Friday, February 11, 2011
How Can I Pick Just One
So what's my poison? The rumbling ground-shaker of mental worms: "Not Good Enough". That's the niggling, tiny voice that oh, so innocently insinuates that this story is nowhere near as good or fun or #insertadjectiveofchoicehere as the last story. It sneaks up behind you at the dinner table and whispers, "Wow, that sauce is missing something, isn't it?" When you're driving to the doctor's office, it's the invisible hand that shoves a memory front and center - typically the memory of that awful, terrible thing you did to your best friend in whatever grade - the point is, you hurt someone and the point of this neurosis is to make you feel like the single lowest form of life on earth. It's the fear that you're nothing more than a mediocre hack and that's all you'll ever be, by God. It's the voice that pipes up just as you're dropping off to sleep that says, "God, that scene your wrote today is stupid. Can't you come up with something that's actually interesting?"
This neurosis is brutal and vicious. Under the pressure of this neurosis, I stopped taking care of the house. Then I stopped writing. Left unchecked, this neurosis can become deadly. There's a fine line between the persistant 'You're Simply Not Good Enough' messaging and 'If You're Not Ever Going to Be Good Enough to Do the Thing You Love, Why Are You Even Here?' That's suicide chatting you and me up, right there. It came to call on me on Tuesday - a lovely sunny day - as I was driving back from . . . whatever it was I'd been doing. I've seen the sights in 'death ain't so bad' land. Not impressed by them. I know the tricks. I don't fall for them anymore. Action was required to counter this neurosis. Immediate, decisive action.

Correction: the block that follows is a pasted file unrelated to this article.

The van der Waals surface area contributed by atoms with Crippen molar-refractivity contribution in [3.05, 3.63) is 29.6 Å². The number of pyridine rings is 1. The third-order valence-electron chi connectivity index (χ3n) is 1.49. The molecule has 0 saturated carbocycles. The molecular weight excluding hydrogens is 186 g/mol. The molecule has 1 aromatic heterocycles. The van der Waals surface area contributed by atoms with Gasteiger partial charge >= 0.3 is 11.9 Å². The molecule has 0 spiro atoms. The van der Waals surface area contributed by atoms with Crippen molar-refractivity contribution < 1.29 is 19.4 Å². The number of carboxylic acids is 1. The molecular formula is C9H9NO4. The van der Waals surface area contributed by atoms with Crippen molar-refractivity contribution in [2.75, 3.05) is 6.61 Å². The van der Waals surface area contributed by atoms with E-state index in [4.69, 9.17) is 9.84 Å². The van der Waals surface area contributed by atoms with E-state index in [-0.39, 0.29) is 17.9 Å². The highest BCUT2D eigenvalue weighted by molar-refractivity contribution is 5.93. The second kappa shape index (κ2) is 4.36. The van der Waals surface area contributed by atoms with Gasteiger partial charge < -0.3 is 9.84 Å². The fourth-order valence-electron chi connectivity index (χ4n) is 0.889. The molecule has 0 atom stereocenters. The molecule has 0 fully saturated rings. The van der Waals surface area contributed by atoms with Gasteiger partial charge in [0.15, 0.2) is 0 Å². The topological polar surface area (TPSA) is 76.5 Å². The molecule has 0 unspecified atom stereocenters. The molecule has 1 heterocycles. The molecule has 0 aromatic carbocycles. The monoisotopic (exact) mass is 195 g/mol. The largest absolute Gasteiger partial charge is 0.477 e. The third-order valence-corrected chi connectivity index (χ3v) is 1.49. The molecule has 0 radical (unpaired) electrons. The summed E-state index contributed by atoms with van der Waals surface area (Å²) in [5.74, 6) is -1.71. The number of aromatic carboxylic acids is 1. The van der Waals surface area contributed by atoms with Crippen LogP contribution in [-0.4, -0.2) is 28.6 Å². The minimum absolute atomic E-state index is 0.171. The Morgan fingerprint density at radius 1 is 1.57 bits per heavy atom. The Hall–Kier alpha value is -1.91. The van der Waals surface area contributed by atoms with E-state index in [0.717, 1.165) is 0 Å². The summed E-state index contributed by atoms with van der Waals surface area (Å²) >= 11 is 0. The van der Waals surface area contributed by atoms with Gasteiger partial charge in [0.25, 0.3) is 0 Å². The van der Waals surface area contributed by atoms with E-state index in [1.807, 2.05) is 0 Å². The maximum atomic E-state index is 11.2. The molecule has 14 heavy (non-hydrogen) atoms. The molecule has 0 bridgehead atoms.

I came home and made a cup of tea. Then I sat down with a pen and paper and free wrote - this is an emptying out exercise designed merely to lance the boil and drain the gunk mucking up my head. Then I wrote about what I want from myself and from my life. This gives me a clear picture to use as ammo against this particular neurosis. One of the most powerful things you can do when dealing with neuroses is to stop the repetition (I call it a tape) when you realize you're being tormented by your own brain. Stop the tape and then consciously build an image of the best case scenario. (The rule says: Give the best case scenario equal time.) An example: with the 'not good enough' tape, I mentally yell 'cut' and then visualize my book altar (what? You don't have one?) lined with tens of individual titles - all by Marcella Burnard. Free writing helps, too. As some of the crap drains to paper, I gain space and perspective. Patterns of thought emerge - things that can be broken down, addressed and fixed. I called my naturopath. Supplements, exercise and light therapy were prescribed - in Seattle, all neuroses are aided and abetted by the pathologically short, gray days.
All well and good. But believe me when I say that nothing is going to be allowed to get between me and my work. If I have to resort to a course of pharmaceutical psychoactive meds to kick this neurosis in the teeth, I will. Cause, you think a neurotic who doesn't think she's neurotic is bad? Wait until you piss off that neurotic by telling her she can't work anymore and that all those stories wandering around in her head are never going to be told.